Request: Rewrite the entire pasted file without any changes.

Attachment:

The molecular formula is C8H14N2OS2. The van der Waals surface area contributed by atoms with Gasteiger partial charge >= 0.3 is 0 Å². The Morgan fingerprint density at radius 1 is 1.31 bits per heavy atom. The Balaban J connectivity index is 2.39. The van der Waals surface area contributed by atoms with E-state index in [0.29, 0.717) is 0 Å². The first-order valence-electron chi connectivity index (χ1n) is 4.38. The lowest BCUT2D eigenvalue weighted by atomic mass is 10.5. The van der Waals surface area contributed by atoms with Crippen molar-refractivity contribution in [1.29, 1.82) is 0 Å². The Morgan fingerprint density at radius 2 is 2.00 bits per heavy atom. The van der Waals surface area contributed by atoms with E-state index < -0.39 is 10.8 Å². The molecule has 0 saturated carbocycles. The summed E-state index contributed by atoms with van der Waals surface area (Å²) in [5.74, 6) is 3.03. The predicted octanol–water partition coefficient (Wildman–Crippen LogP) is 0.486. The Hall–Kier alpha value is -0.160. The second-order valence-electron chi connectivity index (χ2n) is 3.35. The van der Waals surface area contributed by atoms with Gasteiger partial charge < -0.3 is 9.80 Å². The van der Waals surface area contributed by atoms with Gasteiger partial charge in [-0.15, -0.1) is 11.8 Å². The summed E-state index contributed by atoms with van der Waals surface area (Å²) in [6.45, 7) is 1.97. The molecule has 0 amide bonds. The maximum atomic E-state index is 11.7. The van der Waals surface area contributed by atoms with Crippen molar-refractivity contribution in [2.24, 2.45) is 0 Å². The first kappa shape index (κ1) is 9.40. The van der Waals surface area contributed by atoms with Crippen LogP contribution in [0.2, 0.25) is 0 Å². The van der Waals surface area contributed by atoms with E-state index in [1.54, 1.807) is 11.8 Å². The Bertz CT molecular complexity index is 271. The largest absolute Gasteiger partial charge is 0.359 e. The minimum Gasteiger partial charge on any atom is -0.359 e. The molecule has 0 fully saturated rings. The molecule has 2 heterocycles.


The molecular formula is C8H14N2OS2. The van der Waals surface area contributed by atoms with Gasteiger partial charge >= 0.3 is 0 Å². The Morgan fingerprint density at radius 1 is 1.31 bits per heavy atom. The Balaban J connectivity index is 2.39. The van der Waals surface area contributed by atoms with E-state index in [0.29, 0.717) is 0 Å². The first-order valence-electron chi connectivity index (χ1n) is 4.38. The lowest BCUT2D eigenvalue weighted by atomic mass is 10.5. The van der Waals surface area contributed by atoms with Crippen molar-refractivity contribution in [1.29, 1.82) is 0 Å². The Morgan fingerprint density at radius 2 is 2.00 bits per heavy atom. The van der Waals surface area contributed by atoms with E-state index < -0.39 is 10.8 Å². The molecule has 0 saturated carbocycles. The summed E-state index contributed by atoms with van der Waals surface area (Å²) in [5.74, 6) is 3.03. The predicted octanol–water partition coefficient (Wildman–Crippen LogP) is 0.486. The Hall–Kier alpha value is -0.160. The second-order valence-electron chi connectivity index (χ2n) is 3.35. The van der Waals surface area contributed by atoms with Gasteiger partial charge < -0.3 is 9.80 Å². The van der Waals surface area contributed by atoms with Gasteiger partial charge in [-0.15, -0.1) is 11.8 Å². The summed E-state index contributed by atoms with van der Waals surface area (Å²) in [6.45, 7) is 1.97. The molecule has 0 amide bonds. The maximum atomic E-state index is 11.7. The van der Waals surface area contributed by atoms with Crippen molar-refractivity contribution in [2.24, 2.45) is 0 Å². The first kappa shape index (κ1) is 9.40. The van der Waals surface area contributed by atoms with Crippen LogP contribution in [0.2, 0.25) is 0 Å². The van der Waals surface area contributed by atoms with E-state index in [1.54, 1.807) is 11.8 Å². The Bertz CT molecular complexity index is 271. The largest absolute Gasteiger partial charge is 0.359 e. The minimum Gasteiger partial charge on any atom is -0.359 e. The molecule has 0 fully saturated rings. The molecule has 2 heterocycles.